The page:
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3 amazing steady-state cardio exercises to work into your fitness routine

man on treadmill

The endless rows and rows of cardio equipment at the gym are pretty standard — from treadmills to exercise bikes. Although you’re likely to see the same equipment at nearly any gym, there are endless types of cardio you can do on each machine. From high-intensity interval training (HIIT) to steady-state cardio, changing up your cardio workouts helps to keep things interesting while also maximizing your fitness. Below, learn why you should incorporate steady-state cardio into your routine and which exercises to try.

What is steady-state cardio?

a man on a treadmill
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Steady-state cardio refers to a “steady state” of the heart during exercise for at least five minutes. Unlike other forms of cardio that vary in intensity, steady-state cardio maintains a similar intensity throughout the entire duration of the workout. You may also hear steady-state cardio, referred to as “zone 2 training,” which refers to the heart-rate zone maintained during the workout.

This means you’ll exert the same amount of energy throughout the workout. While it can vary, most steady-state cardio exercises keep your heart rate around 45 to 65% of its maximum capacity throughout the workout. Many people who do steady-state cardio don’t even realize there is a name for this type of exercise!

Benefits of steady-state cardioMan on exercise bike with others

Incorporating steady-state cardio into your workouts offers many benefits, especially for people who are new to working out. Cardio, in general, is effective for fat loss, but steady-state cardio specifically is very effective because it is one that a wide range of people can stick to consistently.

In comparison, high-intensity interval training (HIIT) is also a great form of interval cardio that can keep your body challenged. However, some people find that HIIT training can be too taxing on the body or be difficult to commit to regularly. For this reason, adding both HIIT and steady-state cardio days into your workout plan is a great way to keep your workouts varied.

Fat loss is only one of the many benefits of steady-state cardio. In addition, for those who have injuries or painful chronic conditions, steady-state cardio offers a lower-intensity exercise when compared to interval training. It can also help you build up cardio endurance and strengthen the heart, and it can be an important part of a self-care routine for your mental health as well.

Types of steady-state cardio

Man walking in nature with backpack
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Many people find that repeating the same cardio routine can quickly become boring. If you’re on a mission to create a life-long habit of cardio exercise, frequently changing the type of cardio you do regularly is the best way to keep yourself motivated. The key is to experiment with many forms of cardio until you find the type you personally enjoy.


Walking is one of the best forms of steady-state cardio, which can be enjoyed indoors or outdoors. Walking outdoors with a buddy is a great way to make cardio a social overlap as a social connection while also enjoying Vitamin D. When walking indoors on a treadmill, reading a book, listening to music, or watching videos on your phone can help pass the time during steady-state cardio. Incline walks, such as the popular 12-3-30 workout, also maintain a steady-state heart rate.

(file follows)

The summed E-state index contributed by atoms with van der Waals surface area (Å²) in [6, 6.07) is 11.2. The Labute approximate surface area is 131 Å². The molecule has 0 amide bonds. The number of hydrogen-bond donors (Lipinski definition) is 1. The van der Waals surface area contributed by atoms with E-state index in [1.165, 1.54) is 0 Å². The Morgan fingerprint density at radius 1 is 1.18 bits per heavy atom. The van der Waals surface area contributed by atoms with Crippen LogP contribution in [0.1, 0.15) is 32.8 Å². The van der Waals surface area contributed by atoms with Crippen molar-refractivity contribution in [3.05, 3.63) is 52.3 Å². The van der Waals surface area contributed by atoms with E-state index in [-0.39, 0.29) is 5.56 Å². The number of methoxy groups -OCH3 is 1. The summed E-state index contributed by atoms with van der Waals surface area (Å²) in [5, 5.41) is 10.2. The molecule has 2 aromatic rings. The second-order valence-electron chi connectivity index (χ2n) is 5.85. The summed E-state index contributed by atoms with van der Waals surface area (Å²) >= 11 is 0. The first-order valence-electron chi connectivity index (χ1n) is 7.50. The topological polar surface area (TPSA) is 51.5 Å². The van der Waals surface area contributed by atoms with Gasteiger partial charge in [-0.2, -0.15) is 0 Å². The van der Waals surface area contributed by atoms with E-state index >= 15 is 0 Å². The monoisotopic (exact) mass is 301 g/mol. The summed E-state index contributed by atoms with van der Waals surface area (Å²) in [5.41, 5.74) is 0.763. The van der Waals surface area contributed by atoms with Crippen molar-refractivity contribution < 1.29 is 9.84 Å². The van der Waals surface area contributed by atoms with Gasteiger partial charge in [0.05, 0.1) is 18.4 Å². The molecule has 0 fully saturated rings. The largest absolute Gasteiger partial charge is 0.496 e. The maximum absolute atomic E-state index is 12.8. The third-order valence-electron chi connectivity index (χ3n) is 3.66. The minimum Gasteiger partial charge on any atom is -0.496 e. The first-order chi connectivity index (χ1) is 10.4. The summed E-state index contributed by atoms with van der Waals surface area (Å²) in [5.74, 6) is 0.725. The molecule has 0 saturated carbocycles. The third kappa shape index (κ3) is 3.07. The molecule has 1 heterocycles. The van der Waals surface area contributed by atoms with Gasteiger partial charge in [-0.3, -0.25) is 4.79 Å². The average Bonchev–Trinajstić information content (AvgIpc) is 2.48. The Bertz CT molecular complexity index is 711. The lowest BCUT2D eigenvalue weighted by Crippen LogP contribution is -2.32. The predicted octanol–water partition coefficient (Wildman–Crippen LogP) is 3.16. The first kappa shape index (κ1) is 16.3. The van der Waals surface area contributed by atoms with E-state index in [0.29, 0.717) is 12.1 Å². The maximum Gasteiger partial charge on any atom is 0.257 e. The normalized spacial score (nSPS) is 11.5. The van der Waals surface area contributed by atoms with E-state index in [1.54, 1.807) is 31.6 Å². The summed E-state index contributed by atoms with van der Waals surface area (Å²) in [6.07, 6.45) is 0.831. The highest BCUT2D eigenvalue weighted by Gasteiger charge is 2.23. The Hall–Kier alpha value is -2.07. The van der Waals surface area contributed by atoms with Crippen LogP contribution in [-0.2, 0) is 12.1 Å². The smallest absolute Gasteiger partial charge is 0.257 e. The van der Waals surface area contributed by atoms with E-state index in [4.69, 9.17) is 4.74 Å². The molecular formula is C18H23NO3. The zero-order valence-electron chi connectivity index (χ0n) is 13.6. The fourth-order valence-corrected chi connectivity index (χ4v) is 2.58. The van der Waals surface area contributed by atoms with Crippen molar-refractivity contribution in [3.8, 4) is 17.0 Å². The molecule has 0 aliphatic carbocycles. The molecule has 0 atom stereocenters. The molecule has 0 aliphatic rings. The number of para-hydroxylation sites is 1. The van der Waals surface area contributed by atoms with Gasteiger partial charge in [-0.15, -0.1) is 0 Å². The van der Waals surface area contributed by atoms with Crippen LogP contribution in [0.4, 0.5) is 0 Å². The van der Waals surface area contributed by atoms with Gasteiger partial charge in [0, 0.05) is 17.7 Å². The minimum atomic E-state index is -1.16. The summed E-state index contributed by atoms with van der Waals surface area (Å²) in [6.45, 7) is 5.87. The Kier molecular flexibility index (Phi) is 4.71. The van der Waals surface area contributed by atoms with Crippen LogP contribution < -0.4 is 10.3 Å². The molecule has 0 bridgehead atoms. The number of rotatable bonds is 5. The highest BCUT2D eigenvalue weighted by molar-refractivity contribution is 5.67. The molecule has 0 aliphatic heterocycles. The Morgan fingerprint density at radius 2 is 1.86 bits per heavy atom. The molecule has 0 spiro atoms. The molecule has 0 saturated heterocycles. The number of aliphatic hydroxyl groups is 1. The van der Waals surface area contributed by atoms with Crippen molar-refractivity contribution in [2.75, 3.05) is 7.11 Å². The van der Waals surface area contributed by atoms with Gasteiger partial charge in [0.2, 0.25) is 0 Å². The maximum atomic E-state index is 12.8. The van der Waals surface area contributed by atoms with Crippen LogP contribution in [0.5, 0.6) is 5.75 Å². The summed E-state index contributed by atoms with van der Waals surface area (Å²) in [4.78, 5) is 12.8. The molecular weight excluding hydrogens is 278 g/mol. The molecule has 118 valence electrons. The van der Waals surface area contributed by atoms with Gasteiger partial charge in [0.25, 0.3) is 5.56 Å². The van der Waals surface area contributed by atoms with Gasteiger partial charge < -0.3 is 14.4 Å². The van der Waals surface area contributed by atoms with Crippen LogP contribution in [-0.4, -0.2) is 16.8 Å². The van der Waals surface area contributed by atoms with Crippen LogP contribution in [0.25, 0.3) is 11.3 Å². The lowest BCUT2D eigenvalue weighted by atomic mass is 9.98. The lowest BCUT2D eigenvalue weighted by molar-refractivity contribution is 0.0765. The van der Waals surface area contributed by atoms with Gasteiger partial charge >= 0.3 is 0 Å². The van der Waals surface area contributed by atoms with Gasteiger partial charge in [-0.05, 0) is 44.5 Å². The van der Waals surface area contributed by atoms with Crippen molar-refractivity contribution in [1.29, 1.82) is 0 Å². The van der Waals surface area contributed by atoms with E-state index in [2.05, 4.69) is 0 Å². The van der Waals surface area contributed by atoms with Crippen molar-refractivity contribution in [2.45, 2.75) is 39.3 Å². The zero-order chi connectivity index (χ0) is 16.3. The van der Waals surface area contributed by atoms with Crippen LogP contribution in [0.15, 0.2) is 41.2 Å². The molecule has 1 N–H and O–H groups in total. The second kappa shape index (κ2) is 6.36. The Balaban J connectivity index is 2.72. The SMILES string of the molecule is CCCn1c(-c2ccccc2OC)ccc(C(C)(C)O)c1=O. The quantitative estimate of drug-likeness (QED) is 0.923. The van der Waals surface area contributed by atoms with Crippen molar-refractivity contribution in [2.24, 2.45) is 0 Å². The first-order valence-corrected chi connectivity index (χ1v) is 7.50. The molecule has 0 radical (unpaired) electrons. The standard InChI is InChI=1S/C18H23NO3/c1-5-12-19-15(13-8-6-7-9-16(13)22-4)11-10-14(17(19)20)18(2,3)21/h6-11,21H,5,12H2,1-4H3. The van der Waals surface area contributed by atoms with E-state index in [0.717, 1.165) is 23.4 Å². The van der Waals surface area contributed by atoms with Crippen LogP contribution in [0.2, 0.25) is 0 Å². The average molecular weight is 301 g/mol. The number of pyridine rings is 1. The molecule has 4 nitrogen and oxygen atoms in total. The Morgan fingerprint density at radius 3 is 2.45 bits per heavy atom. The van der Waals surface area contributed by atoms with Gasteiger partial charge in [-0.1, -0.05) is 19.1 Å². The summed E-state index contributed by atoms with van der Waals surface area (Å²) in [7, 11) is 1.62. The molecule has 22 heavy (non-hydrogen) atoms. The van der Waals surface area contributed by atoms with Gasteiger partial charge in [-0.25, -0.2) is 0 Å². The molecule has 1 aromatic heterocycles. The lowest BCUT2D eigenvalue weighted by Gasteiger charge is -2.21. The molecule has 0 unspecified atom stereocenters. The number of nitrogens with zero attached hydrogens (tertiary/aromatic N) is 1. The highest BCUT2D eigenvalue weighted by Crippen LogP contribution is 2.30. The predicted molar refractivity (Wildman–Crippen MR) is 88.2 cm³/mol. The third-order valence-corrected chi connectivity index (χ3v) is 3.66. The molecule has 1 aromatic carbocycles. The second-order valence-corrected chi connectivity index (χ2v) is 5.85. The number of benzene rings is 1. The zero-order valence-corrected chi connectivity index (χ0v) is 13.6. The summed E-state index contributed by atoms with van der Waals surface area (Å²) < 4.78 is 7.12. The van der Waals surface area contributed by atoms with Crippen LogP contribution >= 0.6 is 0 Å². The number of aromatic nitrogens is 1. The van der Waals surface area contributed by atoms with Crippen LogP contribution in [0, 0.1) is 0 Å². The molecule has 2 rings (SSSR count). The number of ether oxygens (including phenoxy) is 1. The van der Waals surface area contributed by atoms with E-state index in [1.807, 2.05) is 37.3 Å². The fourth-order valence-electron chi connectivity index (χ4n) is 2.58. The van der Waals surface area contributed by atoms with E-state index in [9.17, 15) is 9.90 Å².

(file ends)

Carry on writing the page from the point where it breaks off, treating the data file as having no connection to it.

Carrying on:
A light jog can also be classified as a steady-state cardio exercise as long as you keep an eye on your heart rate (usually between 120 and 150 beats per minute). To do this, you’ll need to maintain the same speed throughout the jog instead of varying your speeds as you would in a race. This can be easier to monitor on the treadmill where the pace is pre-set. Jogging outside can be more challenging to maintain a consistent pace, but it is possible.


Are you getting tired of walking or jogging? Give indoor or outdoor cycling a try. This low-impact exercise can effectively burn calories and help improve your cardiovascular health. Many gyms also offer cycling classes in a group setting.

Steady-state cardio exercise duration

Man jogging on pavement
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The duration of steady-state cardio you should aim for depends on your goal. Aim for at least 30 to 60 minutes of steady-state cardio daily if you’re looking to enter a caloric deficit for weight loss. The U.S. Department of Health and Human Services recommends adults get at least 150 minutes of aerobic activity per week for general physical and heart health.

Wearing a fitness tracker such as an Apple Watch can make it easier to monitor your heart during exercise. But if you want to try steady-state cardio without a tracker, remember that steady-state cardio is often described as a “6 out of 10” in terms of intensity. This means it’s taxing enough to be challenging but not taxing enough that you should be unable to maintain a conversation during the workout.

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Emily Caldwell
Emily is a full time freelance writer with a special focus on health, fitness, lifestyle, food, and nutrition topics. She…
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